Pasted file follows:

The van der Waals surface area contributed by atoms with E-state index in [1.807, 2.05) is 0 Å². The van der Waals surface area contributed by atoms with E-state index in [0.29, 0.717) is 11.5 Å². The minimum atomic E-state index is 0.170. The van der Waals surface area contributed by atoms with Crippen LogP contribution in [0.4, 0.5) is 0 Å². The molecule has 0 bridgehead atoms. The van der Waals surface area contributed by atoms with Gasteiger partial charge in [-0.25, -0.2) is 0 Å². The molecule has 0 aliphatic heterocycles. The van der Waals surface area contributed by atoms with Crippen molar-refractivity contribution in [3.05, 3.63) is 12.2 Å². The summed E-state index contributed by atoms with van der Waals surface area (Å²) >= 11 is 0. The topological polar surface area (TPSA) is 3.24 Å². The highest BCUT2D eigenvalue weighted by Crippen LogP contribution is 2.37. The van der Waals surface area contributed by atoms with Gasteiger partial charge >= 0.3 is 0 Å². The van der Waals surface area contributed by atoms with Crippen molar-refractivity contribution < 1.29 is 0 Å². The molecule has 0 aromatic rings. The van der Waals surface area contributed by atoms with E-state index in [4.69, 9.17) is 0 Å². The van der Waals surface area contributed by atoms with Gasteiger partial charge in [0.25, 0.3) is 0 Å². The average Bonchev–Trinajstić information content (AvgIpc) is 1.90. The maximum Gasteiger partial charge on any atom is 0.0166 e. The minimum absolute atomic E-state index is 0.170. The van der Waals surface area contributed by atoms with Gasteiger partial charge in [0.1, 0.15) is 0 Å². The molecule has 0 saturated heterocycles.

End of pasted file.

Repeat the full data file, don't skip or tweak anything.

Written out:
The van der Waals surface area contributed by atoms with E-state index in [1.807, 2.05) is 0 Å². The van der Waals surface area contributed by atoms with E-state index in [0.29, 0.717) is 11.5 Å². The minimum atomic E-state index is 0.170. The van der Waals surface area contributed by atoms with Crippen LogP contribution in [0.4, 0.5) is 0 Å². The molecule has 0 bridgehead atoms. The van der Waals surface area contributed by atoms with Gasteiger partial charge in [-0.25, -0.2) is 0 Å². The molecule has 0 aliphatic heterocycles. The van der Waals surface area contributed by atoms with Crippen molar-refractivity contribution in [3.05, 3.63) is 12.2 Å². The summed E-state index contributed by atoms with van der Waals surface area (Å²) >= 11 is 0. The topological polar surface area (TPSA) is 3.24 Å². The highest BCUT2D eigenvalue weighted by Crippen LogP contribution is 2.37. The van der Waals surface area contributed by atoms with Gasteiger partial charge >= 0.3 is 0 Å². The van der Waals surface area contributed by atoms with Crippen molar-refractivity contribution < 1.29 is 0 Å². The molecule has 0 aromatic rings. The van der Waals surface area contributed by atoms with E-state index in [4.69, 9.17) is 0 Å². The van der Waals surface area contributed by atoms with Gasteiger partial charge in [0.25, 0.3) is 0 Å². The average Bonchev–Trinajstić information content (AvgIpc) is 1.90. The maximum Gasteiger partial charge on any atom is 0.0166 e. The minimum absolute atomic E-state index is 0.170. The van der Waals surface area contributed by atoms with Gasteiger partial charge in [0.1, 0.15) is 0 Å². The molecule has 0 saturated heterocycles.